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Be on guard so that your hearts are not weighed down with dissipation and drunkenness and the worries of this life, and that day catch you unexpectedly, like a trap.  For it will come upon all who live on the face of the whole earth.  Be alert at all times, praying that you may have the strength to escape all these things that will take place, and to stand before the Son of Man.”  Luke 21:34-36 (NRSV)

These words from Luke sound really ominous!  They are a warning to those of us who follow Christ, but what do they really mean?  The scripture for this coming Sunday, December 2, 2012 is from Luke 21:25-36, and it is full of apocalyptic (end of times) warnings.  Are we supposed to be prepared because the end of the world is imminent?  Should we start packing away non-perishable foods and other provisions because we are in for some kind of war?

If we look carefully at the scriptures, and particularly apocalyptic writings, we find the warnings throughout time, across the centuries.  Every era has gone through times when people were sure it was the end of the world because the biblical warnings and signs of the end times were evident.  Yet, Jesus did not return in spite of the signs.  So what are we to think?

While I’m not disputing that the end of times could happen, I also think we can learn something to apply to our lives today – right now – in the present.  If it is true that the signs have been around century after century, decade after decade, then we have a pretty clear idea that those of us who follow Jesus have work to do.  Wars and conflicts are not going to disappear, so the signs will continue.

There are ways we can live actively as the “Jesus followers” in this world.  We have so many ways where we can make a difference in someone else’s life by treating them with respect and honor who they are.  We can choose kind words and a pat on the back even when we would like to say something in retaliation.  We can support someone going through a hard time, donate to food pantries, give our used clothing to those who have nothing, drive a neighbor without a car to a doctor’s appointment, offer to rake or shovel for an elderly person, take someone who doesn’t drive to the grocery store with us, invite a single person who is alone to supper or holiday gatherings, give an unexpected gift to someone with whom we work, send a card to someone who is ill, lonely, or has lost a loved one.  There are any number of acts of kindness we can share with others that can make a difference to them.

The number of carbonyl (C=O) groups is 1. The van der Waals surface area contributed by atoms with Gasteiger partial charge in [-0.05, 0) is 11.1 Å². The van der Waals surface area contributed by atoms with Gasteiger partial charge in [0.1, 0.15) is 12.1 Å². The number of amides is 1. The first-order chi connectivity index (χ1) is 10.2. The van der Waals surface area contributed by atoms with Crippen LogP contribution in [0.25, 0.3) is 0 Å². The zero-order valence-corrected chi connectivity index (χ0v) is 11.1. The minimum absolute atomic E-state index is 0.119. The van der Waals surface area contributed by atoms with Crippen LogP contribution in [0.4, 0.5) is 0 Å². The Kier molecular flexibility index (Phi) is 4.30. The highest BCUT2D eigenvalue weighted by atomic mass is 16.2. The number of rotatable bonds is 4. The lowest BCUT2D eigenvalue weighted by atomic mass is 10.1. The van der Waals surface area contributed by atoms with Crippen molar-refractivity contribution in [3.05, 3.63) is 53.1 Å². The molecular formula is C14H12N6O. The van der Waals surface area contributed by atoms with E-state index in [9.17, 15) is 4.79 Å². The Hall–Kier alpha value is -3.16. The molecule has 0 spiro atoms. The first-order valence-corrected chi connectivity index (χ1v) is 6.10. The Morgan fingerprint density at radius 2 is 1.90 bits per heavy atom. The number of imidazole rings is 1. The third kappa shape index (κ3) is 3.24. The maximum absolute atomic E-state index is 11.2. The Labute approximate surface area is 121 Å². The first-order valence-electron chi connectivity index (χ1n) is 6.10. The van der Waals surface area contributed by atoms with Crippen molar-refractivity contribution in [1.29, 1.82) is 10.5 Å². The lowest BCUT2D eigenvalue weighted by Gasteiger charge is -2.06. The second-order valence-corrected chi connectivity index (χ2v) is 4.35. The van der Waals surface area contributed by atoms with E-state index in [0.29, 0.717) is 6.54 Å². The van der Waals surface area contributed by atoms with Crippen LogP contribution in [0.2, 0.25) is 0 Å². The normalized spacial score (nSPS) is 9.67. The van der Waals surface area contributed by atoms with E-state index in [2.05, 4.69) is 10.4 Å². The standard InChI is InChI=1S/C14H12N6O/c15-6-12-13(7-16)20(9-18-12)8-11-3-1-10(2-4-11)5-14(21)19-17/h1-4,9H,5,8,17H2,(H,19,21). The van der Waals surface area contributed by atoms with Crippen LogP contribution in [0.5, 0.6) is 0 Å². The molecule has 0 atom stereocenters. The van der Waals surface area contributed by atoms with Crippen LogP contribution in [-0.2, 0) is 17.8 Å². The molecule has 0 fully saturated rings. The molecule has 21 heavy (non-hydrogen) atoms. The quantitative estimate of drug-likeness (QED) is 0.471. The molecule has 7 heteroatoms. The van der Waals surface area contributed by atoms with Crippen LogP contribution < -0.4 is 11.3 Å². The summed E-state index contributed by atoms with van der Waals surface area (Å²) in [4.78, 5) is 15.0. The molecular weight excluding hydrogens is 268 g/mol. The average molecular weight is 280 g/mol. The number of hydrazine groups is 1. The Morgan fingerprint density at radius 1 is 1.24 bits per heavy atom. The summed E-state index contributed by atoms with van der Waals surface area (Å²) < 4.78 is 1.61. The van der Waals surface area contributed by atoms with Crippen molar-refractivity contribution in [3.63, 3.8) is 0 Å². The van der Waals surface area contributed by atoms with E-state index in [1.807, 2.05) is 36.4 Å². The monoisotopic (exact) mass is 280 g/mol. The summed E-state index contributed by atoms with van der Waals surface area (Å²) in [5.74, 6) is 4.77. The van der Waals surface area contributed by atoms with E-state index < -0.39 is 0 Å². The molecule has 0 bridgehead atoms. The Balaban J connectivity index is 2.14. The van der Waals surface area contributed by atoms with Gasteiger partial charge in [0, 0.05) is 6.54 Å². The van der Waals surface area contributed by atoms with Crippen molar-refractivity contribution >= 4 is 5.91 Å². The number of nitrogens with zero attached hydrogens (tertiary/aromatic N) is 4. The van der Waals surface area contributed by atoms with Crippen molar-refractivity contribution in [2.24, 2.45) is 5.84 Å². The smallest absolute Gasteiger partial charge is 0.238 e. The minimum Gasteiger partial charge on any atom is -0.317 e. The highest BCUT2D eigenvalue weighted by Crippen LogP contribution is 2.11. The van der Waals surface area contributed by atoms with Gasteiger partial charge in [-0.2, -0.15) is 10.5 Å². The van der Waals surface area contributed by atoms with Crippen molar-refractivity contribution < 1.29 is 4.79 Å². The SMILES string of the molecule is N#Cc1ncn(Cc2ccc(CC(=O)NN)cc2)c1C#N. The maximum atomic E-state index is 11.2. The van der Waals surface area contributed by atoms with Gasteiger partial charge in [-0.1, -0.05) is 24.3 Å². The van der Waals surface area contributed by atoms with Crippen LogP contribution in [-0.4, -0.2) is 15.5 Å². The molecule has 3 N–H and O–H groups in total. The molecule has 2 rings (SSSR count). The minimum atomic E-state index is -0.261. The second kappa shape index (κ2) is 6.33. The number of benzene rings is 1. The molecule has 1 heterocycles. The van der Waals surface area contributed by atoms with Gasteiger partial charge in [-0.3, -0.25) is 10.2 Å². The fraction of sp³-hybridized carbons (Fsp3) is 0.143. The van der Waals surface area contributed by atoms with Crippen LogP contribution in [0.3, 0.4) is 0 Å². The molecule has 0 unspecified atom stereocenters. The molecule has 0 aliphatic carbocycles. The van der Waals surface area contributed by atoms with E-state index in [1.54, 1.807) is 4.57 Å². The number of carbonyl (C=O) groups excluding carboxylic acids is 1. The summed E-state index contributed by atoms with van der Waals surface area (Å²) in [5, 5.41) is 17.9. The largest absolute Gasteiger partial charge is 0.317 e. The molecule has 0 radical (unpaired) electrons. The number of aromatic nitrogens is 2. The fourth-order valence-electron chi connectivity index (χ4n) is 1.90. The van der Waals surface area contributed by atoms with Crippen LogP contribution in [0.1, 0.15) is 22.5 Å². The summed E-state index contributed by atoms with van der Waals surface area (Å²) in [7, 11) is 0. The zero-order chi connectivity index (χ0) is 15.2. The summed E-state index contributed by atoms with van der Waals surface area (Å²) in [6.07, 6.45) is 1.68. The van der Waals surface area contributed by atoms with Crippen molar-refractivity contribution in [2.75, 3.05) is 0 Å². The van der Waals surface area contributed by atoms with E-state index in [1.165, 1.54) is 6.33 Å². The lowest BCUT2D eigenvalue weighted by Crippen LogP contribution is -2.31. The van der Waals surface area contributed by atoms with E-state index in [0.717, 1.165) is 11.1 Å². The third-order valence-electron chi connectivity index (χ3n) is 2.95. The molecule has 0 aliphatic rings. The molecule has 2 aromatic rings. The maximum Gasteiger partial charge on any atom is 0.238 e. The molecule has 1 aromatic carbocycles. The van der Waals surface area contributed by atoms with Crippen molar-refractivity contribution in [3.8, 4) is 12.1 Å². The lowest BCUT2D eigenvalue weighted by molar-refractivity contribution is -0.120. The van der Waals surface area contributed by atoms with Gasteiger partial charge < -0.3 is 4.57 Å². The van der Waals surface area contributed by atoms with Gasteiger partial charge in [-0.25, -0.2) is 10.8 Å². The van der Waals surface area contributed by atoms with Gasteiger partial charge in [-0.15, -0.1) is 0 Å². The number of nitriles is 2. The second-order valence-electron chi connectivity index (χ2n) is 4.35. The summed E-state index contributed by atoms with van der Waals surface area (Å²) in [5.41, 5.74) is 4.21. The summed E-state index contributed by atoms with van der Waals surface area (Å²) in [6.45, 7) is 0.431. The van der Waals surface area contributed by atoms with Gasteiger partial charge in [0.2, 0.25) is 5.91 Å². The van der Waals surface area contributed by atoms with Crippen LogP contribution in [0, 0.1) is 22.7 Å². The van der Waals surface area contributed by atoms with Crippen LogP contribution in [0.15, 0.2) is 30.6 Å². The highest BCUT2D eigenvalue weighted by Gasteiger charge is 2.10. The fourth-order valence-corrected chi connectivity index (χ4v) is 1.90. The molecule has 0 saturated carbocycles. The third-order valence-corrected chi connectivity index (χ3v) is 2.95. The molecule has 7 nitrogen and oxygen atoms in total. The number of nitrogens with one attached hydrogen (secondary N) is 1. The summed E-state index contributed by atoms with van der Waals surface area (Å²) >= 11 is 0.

Sometimes living prepared – or alert involves living our faith without embarrassment or worrying about offending another person who doesn’t want anything to do with Christianity.  Consistency in the way we live makes a difference and might even plant seeds of wanting to learn more in the other person’s mind and heart.  Of course, only God can convert someone, but we can live and act as “Jesus followers” so that others see Christ in us and want to know him better.

Sometimes its a lot easier to just become a “closet Christian” and give in to other people’s rejection of Christianity or live in the ways the world would have us live rather than in God’s ways.  It’s harder to live a life of integrity, honesty, generosity, and genuineness when the world would have us be all about ourselves.  It’s a difference between selfishness and self-giving for Christ.  We are called to live counter-culturally, and that’s not easy.

As we approach Christmas, maybe we can start with all the opportunities we have to share the Christmas Spirit with others, even if we are not able to give so much financially, we can certainly give of our kindness and concern.  Living for Jesus is challenging, and it means staying alert to seeing the presence of Christ in all things and listening for the guidance of our companion, the Holy Spirit.  Let us put on the eye glasses of Christ this season and every season.  Blessings, my friends!

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